St Albans teams get down and dirty in charity challenge for Hospice of St Francis

PUBLISHED: 15:52 27 October 2017 | UPDATED: 15:52 27 October 2017

Holly Latham (centre front) with stepdad Paul Dennison (back far right) and the rest of the Trowley Trotters at the Mud Pack Challenge.

Holly Latham (centre front) with stepdad Paul Dennison (back far right) and the rest of the Trowley Trotters at the Mud Pack Challenge.

Archant

A record 900 people braved mud and obstacles as they slid, jumped and waded through The Hospice of St Francis’ filthiest fundraiser of the year – its legendary Mud Pack Challenge.

The sold out event, now in its fourth year, took place in the beautiful but very muddy grounds of Ashridge House and has so far raised a phenomenal £115,000 – a figure expected to rise.

The hospice provides free care and support for patients and families across Herts and Bucks facing life-limiting illness but relies on voluntary donations to fund 80 per cent of its £5 million-plus annual running costs.

Many individuals and teams from across Herts took to the five or 10-mile Mud Pack route for fun, while others took on the challenge in memory of someone special and to thank the charity for the care and support they have received.

Holly Latham, 15, and her stepfather Paul Dennison, from Trowley Hill, Flamstead, were part of the nine-strong Trowley Trotters, who took on the challenge in memory of Holly’s dad Phil, and to support the Hospice which cared for him in the weeks before he passed away in 2010. It was the second year that Holly, a Year 11 pupil at Roundwood Park School in Harpenden, has taken part.

“It was so much fun doing it in a big group and really, really muddy!” she said afterwards, “I was definitely muddier than last year and the atmosphere was great. I laughed nearly all the way round and was pleased and proud of myself that I got round the whole thing. It was tough but really achievable.

“I met a few of Daddy’s friends taking part from the company where he used to work – the Framework Foundation in Watford – and we ran round together, which was really nice. Some of them knew Daddy and some of them didn’t but it was great to run round together and talk about how much Daddy would have enjoyed it.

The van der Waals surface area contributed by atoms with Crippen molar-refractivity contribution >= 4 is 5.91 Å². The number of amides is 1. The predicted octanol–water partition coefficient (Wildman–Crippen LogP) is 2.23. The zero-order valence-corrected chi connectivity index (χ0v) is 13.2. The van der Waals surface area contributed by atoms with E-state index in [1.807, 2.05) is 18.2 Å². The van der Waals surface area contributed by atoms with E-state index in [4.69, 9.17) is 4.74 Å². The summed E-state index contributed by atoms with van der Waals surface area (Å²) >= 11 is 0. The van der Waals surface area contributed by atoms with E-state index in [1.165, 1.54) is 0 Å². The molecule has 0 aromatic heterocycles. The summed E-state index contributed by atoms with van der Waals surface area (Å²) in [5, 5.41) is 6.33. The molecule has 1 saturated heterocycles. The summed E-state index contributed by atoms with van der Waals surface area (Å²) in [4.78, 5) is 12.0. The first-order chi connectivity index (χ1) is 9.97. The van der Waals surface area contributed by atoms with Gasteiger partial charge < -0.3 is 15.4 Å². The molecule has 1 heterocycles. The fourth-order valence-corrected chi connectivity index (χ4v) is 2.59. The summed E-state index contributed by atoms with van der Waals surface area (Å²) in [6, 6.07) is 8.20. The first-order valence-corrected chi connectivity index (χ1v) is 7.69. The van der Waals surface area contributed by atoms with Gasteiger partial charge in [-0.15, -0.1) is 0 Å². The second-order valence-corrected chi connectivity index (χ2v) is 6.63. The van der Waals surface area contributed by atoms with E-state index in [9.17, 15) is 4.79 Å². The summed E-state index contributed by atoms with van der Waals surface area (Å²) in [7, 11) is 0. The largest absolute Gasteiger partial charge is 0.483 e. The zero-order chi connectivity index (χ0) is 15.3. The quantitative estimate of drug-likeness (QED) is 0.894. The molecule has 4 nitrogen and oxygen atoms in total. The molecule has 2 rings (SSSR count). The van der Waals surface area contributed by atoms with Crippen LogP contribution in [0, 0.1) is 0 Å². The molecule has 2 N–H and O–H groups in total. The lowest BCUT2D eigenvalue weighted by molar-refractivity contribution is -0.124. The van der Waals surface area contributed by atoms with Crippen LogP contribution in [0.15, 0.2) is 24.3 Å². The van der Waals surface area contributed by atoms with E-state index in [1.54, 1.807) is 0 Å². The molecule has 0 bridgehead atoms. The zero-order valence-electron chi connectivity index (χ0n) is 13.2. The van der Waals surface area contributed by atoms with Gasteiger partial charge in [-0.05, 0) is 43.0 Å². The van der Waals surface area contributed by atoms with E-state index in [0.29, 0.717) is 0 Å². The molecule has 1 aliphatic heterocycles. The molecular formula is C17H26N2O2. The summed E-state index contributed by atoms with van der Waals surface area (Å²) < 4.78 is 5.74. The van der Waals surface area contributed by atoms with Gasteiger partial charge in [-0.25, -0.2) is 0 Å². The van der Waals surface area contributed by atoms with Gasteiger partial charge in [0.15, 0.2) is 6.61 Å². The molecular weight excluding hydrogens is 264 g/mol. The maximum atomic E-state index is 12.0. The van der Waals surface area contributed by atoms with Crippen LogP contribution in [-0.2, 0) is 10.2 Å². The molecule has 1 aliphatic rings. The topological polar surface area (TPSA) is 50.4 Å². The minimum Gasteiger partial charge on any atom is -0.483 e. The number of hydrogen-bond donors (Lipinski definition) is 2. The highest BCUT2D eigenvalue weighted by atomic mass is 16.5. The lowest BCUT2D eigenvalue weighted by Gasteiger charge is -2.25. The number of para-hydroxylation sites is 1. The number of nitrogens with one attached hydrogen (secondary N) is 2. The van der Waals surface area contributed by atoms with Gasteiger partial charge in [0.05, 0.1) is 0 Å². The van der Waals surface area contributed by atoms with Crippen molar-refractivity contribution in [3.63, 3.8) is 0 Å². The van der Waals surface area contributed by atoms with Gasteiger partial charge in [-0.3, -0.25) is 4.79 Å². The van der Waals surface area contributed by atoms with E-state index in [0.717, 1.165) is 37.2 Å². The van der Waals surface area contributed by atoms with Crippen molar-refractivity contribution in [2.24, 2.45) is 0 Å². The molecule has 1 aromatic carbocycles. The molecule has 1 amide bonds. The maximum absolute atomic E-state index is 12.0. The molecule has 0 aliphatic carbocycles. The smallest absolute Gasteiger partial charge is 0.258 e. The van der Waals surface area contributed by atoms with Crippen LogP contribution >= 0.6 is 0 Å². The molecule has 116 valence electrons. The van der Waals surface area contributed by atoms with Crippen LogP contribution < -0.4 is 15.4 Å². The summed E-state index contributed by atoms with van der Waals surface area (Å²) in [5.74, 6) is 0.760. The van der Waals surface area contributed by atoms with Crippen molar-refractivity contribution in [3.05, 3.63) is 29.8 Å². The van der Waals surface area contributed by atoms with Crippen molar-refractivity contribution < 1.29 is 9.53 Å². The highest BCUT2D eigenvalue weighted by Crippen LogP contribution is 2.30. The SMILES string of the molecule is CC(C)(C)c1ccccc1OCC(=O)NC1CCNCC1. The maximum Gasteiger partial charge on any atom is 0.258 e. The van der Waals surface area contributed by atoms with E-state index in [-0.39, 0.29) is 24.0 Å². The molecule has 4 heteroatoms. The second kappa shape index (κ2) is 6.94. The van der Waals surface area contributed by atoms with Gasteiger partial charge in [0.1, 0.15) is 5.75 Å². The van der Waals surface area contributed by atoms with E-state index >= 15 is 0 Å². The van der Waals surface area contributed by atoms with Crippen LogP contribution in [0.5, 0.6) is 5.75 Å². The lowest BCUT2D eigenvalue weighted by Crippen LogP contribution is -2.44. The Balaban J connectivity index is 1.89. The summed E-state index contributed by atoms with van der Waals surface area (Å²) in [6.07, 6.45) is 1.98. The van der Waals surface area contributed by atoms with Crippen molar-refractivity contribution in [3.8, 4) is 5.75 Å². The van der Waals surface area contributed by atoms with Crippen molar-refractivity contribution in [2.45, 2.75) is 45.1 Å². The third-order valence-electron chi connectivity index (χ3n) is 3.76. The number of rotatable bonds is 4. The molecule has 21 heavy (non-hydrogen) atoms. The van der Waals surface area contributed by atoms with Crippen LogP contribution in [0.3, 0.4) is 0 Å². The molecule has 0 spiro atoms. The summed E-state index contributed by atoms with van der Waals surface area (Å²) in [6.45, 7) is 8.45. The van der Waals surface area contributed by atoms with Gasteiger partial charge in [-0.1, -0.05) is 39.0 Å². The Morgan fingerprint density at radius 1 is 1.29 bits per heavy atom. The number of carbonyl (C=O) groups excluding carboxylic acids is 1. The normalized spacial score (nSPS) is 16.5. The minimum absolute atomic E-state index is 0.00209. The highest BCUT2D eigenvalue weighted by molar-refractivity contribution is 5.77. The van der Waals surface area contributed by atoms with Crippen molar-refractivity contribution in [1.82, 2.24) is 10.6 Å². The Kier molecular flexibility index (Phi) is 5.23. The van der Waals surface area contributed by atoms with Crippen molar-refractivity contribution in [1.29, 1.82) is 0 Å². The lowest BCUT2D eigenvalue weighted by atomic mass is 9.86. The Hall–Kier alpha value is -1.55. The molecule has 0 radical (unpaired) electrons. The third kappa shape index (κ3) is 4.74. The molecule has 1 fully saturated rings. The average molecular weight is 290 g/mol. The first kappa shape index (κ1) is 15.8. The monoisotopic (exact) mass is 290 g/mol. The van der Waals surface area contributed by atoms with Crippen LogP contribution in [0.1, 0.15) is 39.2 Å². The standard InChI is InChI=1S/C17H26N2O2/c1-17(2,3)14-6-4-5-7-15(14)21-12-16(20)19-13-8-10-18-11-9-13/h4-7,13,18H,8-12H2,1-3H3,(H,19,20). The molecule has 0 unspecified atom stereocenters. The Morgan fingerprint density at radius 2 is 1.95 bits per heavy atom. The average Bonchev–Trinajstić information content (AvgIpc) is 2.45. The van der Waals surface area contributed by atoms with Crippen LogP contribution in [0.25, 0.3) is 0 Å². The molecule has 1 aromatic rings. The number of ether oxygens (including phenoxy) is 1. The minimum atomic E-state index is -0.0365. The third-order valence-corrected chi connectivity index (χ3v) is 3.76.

“It means a lot to me to take part and give something back,” added Holly, who has so far raised just over £260 to support the hospice. “Every time I do it I get a buzz from knowing I’ve helped. I will always be grateful to the Hospice for the support and wonderful care they have given our family since my dad passed away.”

Holly’s stepfather Paul, who has taken part every year for the last four years and raised thousands of pounds for the Hospice through a variety of marathons and other challenges, added: “We absolutely loved it. The bigger the team, the more fun you have. The Mud Bath finale was fantastic - at the finish, we were covered from head to toe in mud! I can’t think of a better way to have a great laugh and raise a great amount of money for a great cause.”

Claire Goss, 43, from St Albans, who took part with three friends and who has previously run the London Marathon, said: “Everyone I was with really enjoyed it. It was probably easier than I anticipated because it was more about fun than anything else and less competetitive than I expected. It was a really nice, relaxing thing to do and I’d definitely do it again.”

Hospice chief executive Kate Phipps-Wiltshire said: “Mud Pack is immense, you see 900 people covering 5,000 miles and burning 1,000,000 calories between them. You see courage, camaraderie, company support and countless volunteers. What you feel is determination to make a huge contribution borne of love and to test yourself in the process. With £115,000 already raised Mud Pack 2017 does all that. Thank you doesn’t even cover it – unlike the mud!”

Events manager Fran Martin added: “I want to thank everyone who made Mud Pack 2017 happen - from the participants and volunteers to the marshals and all the local businesses who provided their services free of charge to ensure all the money raised goes towards patient care and not on the cost of staging the event.”

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CountryPhile

I had been wondering if she would be there. I had encountered what looked like the remains of her feasting along the path. The telltale circle of piled feathers that indicated a pigeon devoured, plucked breast up, the carcass taken for final pickings by its captor.

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